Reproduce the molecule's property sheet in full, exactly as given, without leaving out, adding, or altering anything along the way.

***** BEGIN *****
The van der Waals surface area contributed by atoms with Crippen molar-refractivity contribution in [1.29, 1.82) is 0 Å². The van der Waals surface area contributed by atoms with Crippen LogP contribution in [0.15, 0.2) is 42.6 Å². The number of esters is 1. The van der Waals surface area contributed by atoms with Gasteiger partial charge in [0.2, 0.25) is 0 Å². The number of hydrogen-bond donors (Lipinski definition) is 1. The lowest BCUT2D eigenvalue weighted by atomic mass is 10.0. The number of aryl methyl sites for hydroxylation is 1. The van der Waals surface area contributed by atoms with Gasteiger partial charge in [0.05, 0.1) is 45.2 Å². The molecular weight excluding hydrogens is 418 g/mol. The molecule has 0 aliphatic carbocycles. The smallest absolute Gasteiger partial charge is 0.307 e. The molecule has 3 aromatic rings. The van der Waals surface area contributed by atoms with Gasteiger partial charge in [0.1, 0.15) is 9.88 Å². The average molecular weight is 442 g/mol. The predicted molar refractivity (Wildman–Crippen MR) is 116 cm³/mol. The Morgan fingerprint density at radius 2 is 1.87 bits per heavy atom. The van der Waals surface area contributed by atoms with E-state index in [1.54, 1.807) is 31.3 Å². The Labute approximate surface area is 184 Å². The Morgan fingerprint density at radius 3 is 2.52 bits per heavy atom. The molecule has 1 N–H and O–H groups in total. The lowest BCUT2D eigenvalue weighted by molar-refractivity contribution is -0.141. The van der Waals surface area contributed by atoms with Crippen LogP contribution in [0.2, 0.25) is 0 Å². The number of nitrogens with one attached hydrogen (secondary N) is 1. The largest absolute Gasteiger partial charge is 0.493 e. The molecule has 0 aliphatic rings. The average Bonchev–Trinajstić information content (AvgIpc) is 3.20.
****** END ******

The van der Waals surface area contributed by atoms with Crippen molar-refractivity contribution in [1.29, 1.82) is 0 Å². The van der Waals surface area contributed by atoms with Crippen LogP contribution in [0.15, 0.2) is 42.6 Å². The number of esters is 1. The van der Waals surface area contributed by atoms with Gasteiger partial charge in [0.2, 0.25) is 0 Å². The number of hydrogen-bond donors (Lipinski definition) is 1. The lowest BCUT2D eigenvalue weighted by atomic mass is 10.0. The number of aryl methyl sites for hydroxylation is 1. The van der Waals surface area contributed by atoms with Gasteiger partial charge in [0.05, 0.1) is 45.2 Å². The molecular weight excluding hydrogens is 418 g/mol. The molecule has 0 aliphatic carbocycles. The smallest absolute Gasteiger partial charge is 0.307 e. The molecule has 3 aromatic rings. The van der Waals surface area contributed by atoms with Gasteiger partial charge in [0.1, 0.15) is 9.88 Å². The average molecular weight is 442 g/mol. The predicted molar refractivity (Wildman–Crippen MR) is 116 cm³/mol. The Morgan fingerprint density at radius 2 is 1.87 bits per heavy atom. The van der Waals surface area contributed by atoms with E-state index in [1.54, 1.807) is 31.3 Å². The Labute approximate surface area is 184 Å². The Morgan fingerprint density at radius 3 is 2.52 bits per heavy atom. The molecule has 1 N–H and O–H groups in total. The lowest BCUT2D eigenvalue weighted by molar-refractivity contribution is -0.141. The van der Waals surface area contributed by atoms with Crippen LogP contribution in [0.2, 0.25) is 0 Å². The number of nitrogens with one attached hydrogen (secondary N) is 1. The largest absolute Gasteiger partial charge is 0.493 e. The molecule has 0 aliphatic rings. The average Bonchev–Trinajstić information content (AvgIpc) is 3.20.